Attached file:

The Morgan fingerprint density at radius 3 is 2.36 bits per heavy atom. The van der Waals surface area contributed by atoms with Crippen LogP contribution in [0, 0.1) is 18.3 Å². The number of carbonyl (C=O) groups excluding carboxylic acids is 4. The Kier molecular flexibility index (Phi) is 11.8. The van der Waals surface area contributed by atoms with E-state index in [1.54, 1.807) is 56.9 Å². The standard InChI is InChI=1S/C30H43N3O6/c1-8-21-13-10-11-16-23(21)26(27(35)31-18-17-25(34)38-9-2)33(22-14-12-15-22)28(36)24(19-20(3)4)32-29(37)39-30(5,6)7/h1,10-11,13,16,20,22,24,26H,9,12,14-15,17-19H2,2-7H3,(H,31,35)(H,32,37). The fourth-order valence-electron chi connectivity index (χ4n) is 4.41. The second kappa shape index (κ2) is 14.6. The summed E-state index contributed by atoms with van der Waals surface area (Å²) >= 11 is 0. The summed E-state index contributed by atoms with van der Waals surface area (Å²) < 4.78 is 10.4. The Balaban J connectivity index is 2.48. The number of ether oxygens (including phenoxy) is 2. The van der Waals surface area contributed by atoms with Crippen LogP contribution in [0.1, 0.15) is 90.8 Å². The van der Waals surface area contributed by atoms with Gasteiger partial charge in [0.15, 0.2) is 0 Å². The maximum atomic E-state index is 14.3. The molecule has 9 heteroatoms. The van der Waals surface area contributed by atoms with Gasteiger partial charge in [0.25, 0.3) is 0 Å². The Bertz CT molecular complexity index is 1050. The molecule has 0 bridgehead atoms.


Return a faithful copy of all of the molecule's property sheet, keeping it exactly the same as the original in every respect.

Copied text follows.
The Morgan fingerprint density at radius 3 is 2.36 bits per heavy atom. The van der Waals surface area contributed by atoms with Crippen LogP contribution in [0, 0.1) is 18.3 Å². The number of carbonyl (C=O) groups excluding carboxylic acids is 4. The Kier molecular flexibility index (Phi) is 11.8. The van der Waals surface area contributed by atoms with E-state index in [1.54, 1.807) is 56.9 Å². The standard InChI is InChI=1S/C30H43N3O6/c1-8-21-13-10-11-16-23(21)26(27(35)31-18-17-25(34)38-9-2)33(22-14-12-15-22)28(36)24(19-20(3)4)32-29(37)39-30(5,6)7/h1,10-11,13,16,20,22,24,26H,9,12,14-15,17-19H2,2-7H3,(H,31,35)(H,32,37). The fourth-order valence-electron chi connectivity index (χ4n) is 4.41. The second kappa shape index (κ2) is 14.6. The summed E-state index contributed by atoms with van der Waals surface area (Å²) >= 11 is 0. The summed E-state index contributed by atoms with van der Waals surface area (Å²) < 4.78 is 10.4. The Balaban J connectivity index is 2.48. The number of ether oxygens (including phenoxy) is 2. The van der Waals surface area contributed by atoms with Crippen LogP contribution in [0.1, 0.15) is 90.8 Å². The van der Waals surface area contributed by atoms with Gasteiger partial charge in [0.15, 0.2) is 0 Å². The maximum atomic E-state index is 14.3. The molecule has 9 heteroatoms. The van der Waals surface area contributed by atoms with Gasteiger partial charge in [0.25, 0.3) is 0 Å². The Bertz CT molecular complexity index is 1050. The molecule has 0 bridgehead atoms.